Authorities send signal to Belarusian society that repressive policies remain unchanged
Professor Ostrovsky, the only professor teaching in Belarusian, a well-known intellectual and critic of the current state policy, has been sacked from Grodno Medical University.
Regardless of political prisoner Bialiatski’s release as a gesture within the defrosting process of Belarus-EU relations, the Belarusian authorities do not appear eager to relax the domestic political climate. Quite the opposite, they are sending a signal to Belarusian society that the level of repressions against opposition activists will persist. This case is not unique – during the past six month, there were a few other cases of persecution for political reasons, a trend that is traditionally linked to political campaigns. Regardless of how Belarus-EU relations develop, including the release of other political prisoners, pressure on opposition activists during the presidential campaign will increase.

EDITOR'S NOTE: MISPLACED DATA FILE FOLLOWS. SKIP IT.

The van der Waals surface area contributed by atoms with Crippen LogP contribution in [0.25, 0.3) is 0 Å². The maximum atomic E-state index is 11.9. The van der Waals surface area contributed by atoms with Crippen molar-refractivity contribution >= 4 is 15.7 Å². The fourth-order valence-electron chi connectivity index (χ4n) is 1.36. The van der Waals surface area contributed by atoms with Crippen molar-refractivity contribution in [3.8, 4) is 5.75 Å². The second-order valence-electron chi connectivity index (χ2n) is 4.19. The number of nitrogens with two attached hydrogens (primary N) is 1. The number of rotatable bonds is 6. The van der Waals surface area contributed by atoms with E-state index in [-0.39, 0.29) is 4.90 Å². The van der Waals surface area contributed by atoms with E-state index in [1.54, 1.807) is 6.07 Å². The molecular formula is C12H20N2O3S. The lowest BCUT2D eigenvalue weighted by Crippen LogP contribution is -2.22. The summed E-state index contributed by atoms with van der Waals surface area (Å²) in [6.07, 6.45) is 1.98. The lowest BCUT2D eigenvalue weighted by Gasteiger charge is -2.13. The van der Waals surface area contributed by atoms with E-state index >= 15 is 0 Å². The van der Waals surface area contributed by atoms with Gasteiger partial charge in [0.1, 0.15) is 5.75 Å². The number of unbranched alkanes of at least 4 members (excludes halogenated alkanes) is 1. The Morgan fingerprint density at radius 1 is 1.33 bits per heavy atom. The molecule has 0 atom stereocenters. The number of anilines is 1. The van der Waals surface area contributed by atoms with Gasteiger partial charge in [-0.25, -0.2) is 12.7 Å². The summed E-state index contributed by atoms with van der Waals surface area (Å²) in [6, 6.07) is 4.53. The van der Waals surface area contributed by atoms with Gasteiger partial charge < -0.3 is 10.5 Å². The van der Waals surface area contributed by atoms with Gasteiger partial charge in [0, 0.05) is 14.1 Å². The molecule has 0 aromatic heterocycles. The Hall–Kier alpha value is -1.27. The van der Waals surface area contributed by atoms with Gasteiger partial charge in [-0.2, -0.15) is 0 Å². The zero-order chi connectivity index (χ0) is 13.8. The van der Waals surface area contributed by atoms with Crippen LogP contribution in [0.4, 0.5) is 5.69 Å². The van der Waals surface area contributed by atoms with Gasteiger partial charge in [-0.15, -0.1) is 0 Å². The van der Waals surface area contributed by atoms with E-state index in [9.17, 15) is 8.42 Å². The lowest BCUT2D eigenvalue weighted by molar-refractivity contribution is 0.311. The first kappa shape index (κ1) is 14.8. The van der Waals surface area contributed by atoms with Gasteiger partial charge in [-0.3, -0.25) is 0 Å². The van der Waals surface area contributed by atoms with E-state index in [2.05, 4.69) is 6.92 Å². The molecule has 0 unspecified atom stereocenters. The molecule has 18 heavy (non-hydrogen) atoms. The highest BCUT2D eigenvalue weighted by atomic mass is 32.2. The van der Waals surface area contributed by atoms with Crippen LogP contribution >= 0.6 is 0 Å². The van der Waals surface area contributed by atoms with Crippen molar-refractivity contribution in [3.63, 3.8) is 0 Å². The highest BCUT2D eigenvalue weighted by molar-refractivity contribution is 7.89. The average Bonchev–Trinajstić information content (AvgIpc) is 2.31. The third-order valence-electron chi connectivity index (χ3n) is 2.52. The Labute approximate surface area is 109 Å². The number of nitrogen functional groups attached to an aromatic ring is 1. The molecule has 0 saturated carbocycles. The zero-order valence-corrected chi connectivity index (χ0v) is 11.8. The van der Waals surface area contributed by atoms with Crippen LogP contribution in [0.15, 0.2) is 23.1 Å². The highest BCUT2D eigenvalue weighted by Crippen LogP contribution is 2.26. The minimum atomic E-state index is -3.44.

President Lukashenka has met with the head of Chechnya Ramzan Kadyrov, who visited Minsk and the Minsk Automobile Plant. Minsk has always sought to have independent links with Russian regional elites, partially, to compensate for the Kremlin's diminishing interest in Belarus. In recent years, Belarus’ contacts with the Russian regions have been extremely intense. However, with some leaders of Russian regions, primarily heads of large republics, communication was more difficult to build. As many analysts in Minsk suggested, Minsk could regard contacts between President Lukashenka and the head of Chechnya as an additional communication channel for relieving tension in relations with the Kremlin. However, most likely, a trusting relationship with Kadyrov is a value for Minsk as such, provided Kadyrov’s broad business and political interests, and a high degree of autonomy for the Chechen leader from the Kremlin.